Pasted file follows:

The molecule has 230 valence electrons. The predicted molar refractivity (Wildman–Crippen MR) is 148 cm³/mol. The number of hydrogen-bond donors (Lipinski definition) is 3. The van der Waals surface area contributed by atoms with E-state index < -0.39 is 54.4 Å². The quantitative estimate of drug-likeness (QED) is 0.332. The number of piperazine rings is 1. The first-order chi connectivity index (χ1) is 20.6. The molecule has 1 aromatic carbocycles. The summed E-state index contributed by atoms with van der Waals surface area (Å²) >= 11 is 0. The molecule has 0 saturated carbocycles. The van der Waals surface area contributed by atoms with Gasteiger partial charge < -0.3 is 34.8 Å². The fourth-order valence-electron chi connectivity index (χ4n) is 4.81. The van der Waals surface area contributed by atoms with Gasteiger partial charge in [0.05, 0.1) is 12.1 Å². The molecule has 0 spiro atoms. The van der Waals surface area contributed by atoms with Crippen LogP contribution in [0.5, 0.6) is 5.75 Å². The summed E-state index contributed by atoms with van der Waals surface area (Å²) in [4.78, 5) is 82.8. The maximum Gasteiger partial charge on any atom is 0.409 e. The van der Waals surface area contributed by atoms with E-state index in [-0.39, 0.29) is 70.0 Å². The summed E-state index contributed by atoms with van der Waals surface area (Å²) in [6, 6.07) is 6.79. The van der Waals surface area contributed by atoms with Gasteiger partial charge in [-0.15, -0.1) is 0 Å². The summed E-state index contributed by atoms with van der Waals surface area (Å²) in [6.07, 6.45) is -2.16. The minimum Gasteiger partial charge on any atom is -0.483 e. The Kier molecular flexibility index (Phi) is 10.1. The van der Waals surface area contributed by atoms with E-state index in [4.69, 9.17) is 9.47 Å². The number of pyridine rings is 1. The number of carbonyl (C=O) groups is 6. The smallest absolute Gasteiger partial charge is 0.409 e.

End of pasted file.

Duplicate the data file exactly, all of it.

The molecule has 230 valence electrons. The predicted molar refractivity (Wildman–Crippen MR) is 148 cm³/mol. The number of hydrogen-bond donors (Lipinski definition) is 3. The van der Waals surface area contributed by atoms with E-state index < -0.39 is 54.4 Å². The quantitative estimate of drug-likeness (QED) is 0.332. The number of piperazine rings is 1. The first-order chi connectivity index (χ1) is 20.6. The molecule has 1 aromatic carbocycles. The summed E-state index contributed by atoms with van der Waals surface area (Å²) >= 11 is 0. The molecule has 0 saturated carbocycles. The van der Waals surface area contributed by atoms with Gasteiger partial charge < -0.3 is 34.8 Å². The fourth-order valence-electron chi connectivity index (χ4n) is 4.81. The van der Waals surface area contributed by atoms with Gasteiger partial charge in [0.05, 0.1) is 12.1 Å². The molecule has 0 spiro atoms. The van der Waals surface area contributed by atoms with Crippen LogP contribution in [0.5, 0.6) is 5.75 Å². The summed E-state index contributed by atoms with van der Waals surface area (Å²) in [4.78, 5) is 82.8. The maximum Gasteiger partial charge on any atom is 0.409 e. The van der Waals surface area contributed by atoms with E-state index in [-0.39, 0.29) is 70.0 Å². The summed E-state index contributed by atoms with van der Waals surface area (Å²) in [6, 6.07) is 6.79. The van der Waals surface area contributed by atoms with Gasteiger partial charge in [-0.15, -0.1) is 0 Å². The summed E-state index contributed by atoms with van der Waals surface area (Å²) in [6.07, 6.45) is -2.16. The minimum Gasteiger partial charge on any atom is -0.483 e. The Kier molecular flexibility index (Phi) is 10.1. The van der Waals surface area contributed by atoms with E-state index in [4.69, 9.17) is 9.47 Å². The number of pyridine rings is 1. The number of carbonyl (C=O) groups is 6. The smallest absolute Gasteiger partial charge is 0.409 e.